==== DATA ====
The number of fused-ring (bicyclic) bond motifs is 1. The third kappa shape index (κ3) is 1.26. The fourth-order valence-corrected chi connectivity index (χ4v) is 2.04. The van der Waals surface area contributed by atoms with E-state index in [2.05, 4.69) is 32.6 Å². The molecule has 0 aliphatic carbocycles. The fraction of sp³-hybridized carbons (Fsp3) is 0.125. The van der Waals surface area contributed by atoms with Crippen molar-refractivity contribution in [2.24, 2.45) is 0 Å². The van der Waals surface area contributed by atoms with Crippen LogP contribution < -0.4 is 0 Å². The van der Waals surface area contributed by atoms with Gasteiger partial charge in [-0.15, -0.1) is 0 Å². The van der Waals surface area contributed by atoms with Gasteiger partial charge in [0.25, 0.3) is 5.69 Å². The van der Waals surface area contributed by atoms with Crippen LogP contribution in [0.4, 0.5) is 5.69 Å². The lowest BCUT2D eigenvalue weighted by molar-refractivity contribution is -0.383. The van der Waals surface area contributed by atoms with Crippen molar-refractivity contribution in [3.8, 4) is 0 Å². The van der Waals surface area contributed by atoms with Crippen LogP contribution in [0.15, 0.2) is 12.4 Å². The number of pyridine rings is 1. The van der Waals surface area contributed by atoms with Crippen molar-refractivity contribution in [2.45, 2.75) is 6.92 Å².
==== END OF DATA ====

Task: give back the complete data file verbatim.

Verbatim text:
The number of fused-ring (bicyclic) bond motifs is 1. The third kappa shape index (κ3) is 1.26. The fourth-order valence-corrected chi connectivity index (χ4v) is 2.04. The van der Waals surface area contributed by atoms with E-state index in [2.05, 4.69) is 32.6 Å². The molecule has 0 aliphatic carbocycles. The fraction of sp³-hybridized carbons (Fsp3) is 0.125. The van der Waals surface area contributed by atoms with Crippen molar-refractivity contribution in [2.24, 2.45) is 0 Å². The van der Waals surface area contributed by atoms with Crippen LogP contribution < -0.4 is 0 Å². The van der Waals surface area contributed by atoms with Gasteiger partial charge in [-0.15, -0.1) is 0 Å². The van der Waals surface area contributed by atoms with Gasteiger partial charge in [0.25, 0.3) is 5.69 Å². The van der Waals surface area contributed by atoms with Crippen LogP contribution in [0.4, 0.5) is 5.69 Å². The lowest BCUT2D eigenvalue weighted by molar-refractivity contribution is -0.383. The van der Waals surface area contributed by atoms with Crippen molar-refractivity contribution in [3.8, 4) is 0 Å². The van der Waals surface area contributed by atoms with Crippen LogP contribution in [0.15, 0.2) is 12.4 Å². The number of pyridine rings is 1. The van der Waals surface area contributed by atoms with Crippen molar-refractivity contribution in [2.45, 2.75) is 6.92 Å².